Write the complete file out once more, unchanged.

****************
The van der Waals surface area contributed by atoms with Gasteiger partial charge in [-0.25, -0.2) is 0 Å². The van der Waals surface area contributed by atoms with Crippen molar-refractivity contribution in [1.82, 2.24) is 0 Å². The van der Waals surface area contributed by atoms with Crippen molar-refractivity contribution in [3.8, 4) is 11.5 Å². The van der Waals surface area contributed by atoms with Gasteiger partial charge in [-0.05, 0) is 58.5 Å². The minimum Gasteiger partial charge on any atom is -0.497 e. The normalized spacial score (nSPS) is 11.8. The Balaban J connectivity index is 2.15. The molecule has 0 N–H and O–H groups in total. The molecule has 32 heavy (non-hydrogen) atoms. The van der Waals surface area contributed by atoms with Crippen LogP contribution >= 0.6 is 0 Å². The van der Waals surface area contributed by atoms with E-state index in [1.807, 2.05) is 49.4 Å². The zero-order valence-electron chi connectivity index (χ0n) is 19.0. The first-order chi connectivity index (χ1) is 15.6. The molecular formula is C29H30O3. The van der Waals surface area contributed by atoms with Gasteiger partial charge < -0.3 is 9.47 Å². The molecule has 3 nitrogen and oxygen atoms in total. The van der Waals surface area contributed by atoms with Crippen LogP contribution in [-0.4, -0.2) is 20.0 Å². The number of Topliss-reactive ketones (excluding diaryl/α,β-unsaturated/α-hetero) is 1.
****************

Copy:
The van der Waals surface area contributed by atoms with Gasteiger partial charge in [-0.25, -0.2) is 0 Å². The van der Waals surface area contributed by atoms with Crippen molar-refractivity contribution in [1.82, 2.24) is 0 Å². The van der Waals surface area contributed by atoms with Crippen molar-refractivity contribution in [3.8, 4) is 11.5 Å². The van der Waals surface area contributed by atoms with Gasteiger partial charge in [-0.05, 0) is 58.5 Å². The minimum Gasteiger partial charge on any atom is -0.497 e. The normalized spacial score (nSPS) is 11.8. The Balaban J connectivity index is 2.15. The molecule has 0 N–H and O–H groups in total. The molecule has 32 heavy (non-hydrogen) atoms. The van der Waals surface area contributed by atoms with Crippen LogP contribution >= 0.6 is 0 Å². The van der Waals surface area contributed by atoms with E-state index in [1.807, 2.05) is 49.4 Å². The zero-order valence-electron chi connectivity index (χ0n) is 19.0. The first-order chi connectivity index (χ1) is 15.6. The molecular formula is C29H30O3. The van der Waals surface area contributed by atoms with Gasteiger partial charge < -0.3 is 9.47 Å². The molecule has 3 nitrogen and oxygen atoms in total. The van der Waals surface area contributed by atoms with Crippen LogP contribution in [-0.4, -0.2) is 20.0 Å². The number of Topliss-reactive ketones (excluding diaryl/α,β-unsaturated/α-hetero) is 1.